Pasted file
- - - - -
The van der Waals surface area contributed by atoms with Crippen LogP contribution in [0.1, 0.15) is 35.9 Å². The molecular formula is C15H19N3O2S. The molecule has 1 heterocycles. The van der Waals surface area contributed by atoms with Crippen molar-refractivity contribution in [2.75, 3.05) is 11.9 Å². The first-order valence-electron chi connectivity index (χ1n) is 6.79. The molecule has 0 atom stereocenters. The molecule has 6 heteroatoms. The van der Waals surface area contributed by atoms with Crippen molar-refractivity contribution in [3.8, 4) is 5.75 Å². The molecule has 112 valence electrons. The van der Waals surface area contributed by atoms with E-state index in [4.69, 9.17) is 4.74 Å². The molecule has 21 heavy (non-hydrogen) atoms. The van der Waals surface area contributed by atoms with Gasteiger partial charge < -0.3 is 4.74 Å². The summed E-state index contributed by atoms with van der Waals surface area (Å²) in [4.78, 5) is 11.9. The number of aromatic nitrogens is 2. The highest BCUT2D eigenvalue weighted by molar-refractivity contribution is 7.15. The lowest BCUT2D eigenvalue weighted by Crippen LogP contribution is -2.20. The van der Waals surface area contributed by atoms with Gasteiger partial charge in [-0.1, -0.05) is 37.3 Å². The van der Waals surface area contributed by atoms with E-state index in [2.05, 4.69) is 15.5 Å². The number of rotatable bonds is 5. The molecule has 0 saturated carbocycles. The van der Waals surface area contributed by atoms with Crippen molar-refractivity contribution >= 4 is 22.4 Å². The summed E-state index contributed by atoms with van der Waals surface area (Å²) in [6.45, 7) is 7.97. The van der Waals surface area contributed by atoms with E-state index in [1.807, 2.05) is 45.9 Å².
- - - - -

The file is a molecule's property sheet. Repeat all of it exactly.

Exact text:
The van der Waals surface area contributed by atoms with Crippen LogP contribution in [0.1, 0.15) is 35.9 Å². The molecular formula is C15H19N3O2S. The molecule has 1 heterocycles. The van der Waals surface area contributed by atoms with Crippen molar-refractivity contribution in [2.75, 3.05) is 11.9 Å². The first-order valence-electron chi connectivity index (χ1n) is 6.79. The molecule has 0 atom stereocenters. The molecule has 6 heteroatoms. The van der Waals surface area contributed by atoms with Crippen molar-refractivity contribution in [3.8, 4) is 5.75 Å². The molecule has 112 valence electrons. The van der Waals surface area contributed by atoms with E-state index in [4.69, 9.17) is 4.74 Å². The molecule has 21 heavy (non-hydrogen) atoms. The van der Waals surface area contributed by atoms with Gasteiger partial charge < -0.3 is 4.74 Å². The summed E-state index contributed by atoms with van der Waals surface area (Å²) in [4.78, 5) is 11.9. The number of aromatic nitrogens is 2. The highest BCUT2D eigenvalue weighted by molar-refractivity contribution is 7.15. The lowest BCUT2D eigenvalue weighted by Crippen LogP contribution is -2.20. The van der Waals surface area contributed by atoms with Gasteiger partial charge in [-0.1, -0.05) is 37.3 Å². The van der Waals surface area contributed by atoms with E-state index in [2.05, 4.69) is 15.5 Å². The number of rotatable bonds is 5. The molecule has 0 saturated carbocycles. The van der Waals surface area contributed by atoms with Crippen molar-refractivity contribution >= 4 is 22.4 Å². The summed E-state index contributed by atoms with van der Waals surface area (Å²) in [6.45, 7) is 7.97. The van der Waals surface area contributed by atoms with E-state index in [1.807, 2.05) is 45.9 Å².